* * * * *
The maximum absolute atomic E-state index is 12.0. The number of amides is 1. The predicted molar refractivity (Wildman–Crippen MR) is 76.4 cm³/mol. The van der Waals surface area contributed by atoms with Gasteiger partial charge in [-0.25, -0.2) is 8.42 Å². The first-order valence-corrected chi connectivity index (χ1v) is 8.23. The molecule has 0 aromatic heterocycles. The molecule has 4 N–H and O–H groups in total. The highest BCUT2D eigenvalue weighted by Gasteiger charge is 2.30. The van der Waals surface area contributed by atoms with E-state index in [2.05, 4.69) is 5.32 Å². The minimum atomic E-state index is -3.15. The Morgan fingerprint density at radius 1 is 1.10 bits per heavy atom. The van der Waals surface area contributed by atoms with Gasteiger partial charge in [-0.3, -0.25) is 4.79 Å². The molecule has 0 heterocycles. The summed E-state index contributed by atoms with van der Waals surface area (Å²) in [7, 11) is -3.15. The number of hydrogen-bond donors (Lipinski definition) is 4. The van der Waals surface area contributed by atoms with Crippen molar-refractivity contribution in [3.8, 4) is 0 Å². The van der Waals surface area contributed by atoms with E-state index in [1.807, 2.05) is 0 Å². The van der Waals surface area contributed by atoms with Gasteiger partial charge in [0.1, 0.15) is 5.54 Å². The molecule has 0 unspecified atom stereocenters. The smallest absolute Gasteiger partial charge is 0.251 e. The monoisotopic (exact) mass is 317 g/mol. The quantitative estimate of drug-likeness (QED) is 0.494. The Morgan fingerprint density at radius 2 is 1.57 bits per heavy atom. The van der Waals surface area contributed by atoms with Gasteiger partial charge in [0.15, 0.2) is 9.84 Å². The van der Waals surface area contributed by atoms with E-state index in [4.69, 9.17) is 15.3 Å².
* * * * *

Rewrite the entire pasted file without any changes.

The maximum absolute atomic E-state index is 12.0. The number of amides is 1. The predicted molar refractivity (Wildman–Crippen MR) is 76.4 cm³/mol. The van der Waals surface area contributed by atoms with Gasteiger partial charge in [-0.25, -0.2) is 8.42 Å². The first-order valence-corrected chi connectivity index (χ1v) is 8.23. The molecule has 0 aromatic heterocycles. The molecule has 4 N–H and O–H groups in total. The highest BCUT2D eigenvalue weighted by Gasteiger charge is 2.30. The van der Waals surface area contributed by atoms with E-state index in [2.05, 4.69) is 5.32 Å². The minimum atomic E-state index is -3.15. The Morgan fingerprint density at radius 1 is 1.10 bits per heavy atom. The van der Waals surface area contributed by atoms with Gasteiger partial charge in [-0.3, -0.25) is 4.79 Å². The molecule has 0 heterocycles. The summed E-state index contributed by atoms with van der Waals surface area (Å²) in [7, 11) is -3.15. The number of hydrogen-bond donors (Lipinski definition) is 4. The van der Waals surface area contributed by atoms with Crippen molar-refractivity contribution in [3.8, 4) is 0 Å². The van der Waals surface area contributed by atoms with E-state index in [1.807, 2.05) is 0 Å². The van der Waals surface area contributed by atoms with Gasteiger partial charge in [0.1, 0.15) is 5.54 Å². The molecule has 0 unspecified atom stereocenters. The smallest absolute Gasteiger partial charge is 0.251 e. The monoisotopic (exact) mass is 317 g/mol. The quantitative estimate of drug-likeness (QED) is 0.494. The Morgan fingerprint density at radius 2 is 1.57 bits per heavy atom. The van der Waals surface area contributed by atoms with Gasteiger partial charge in [0.15, 0.2) is 9.84 Å². The van der Waals surface area contributed by atoms with E-state index in [4.69, 9.17) is 15.3 Å².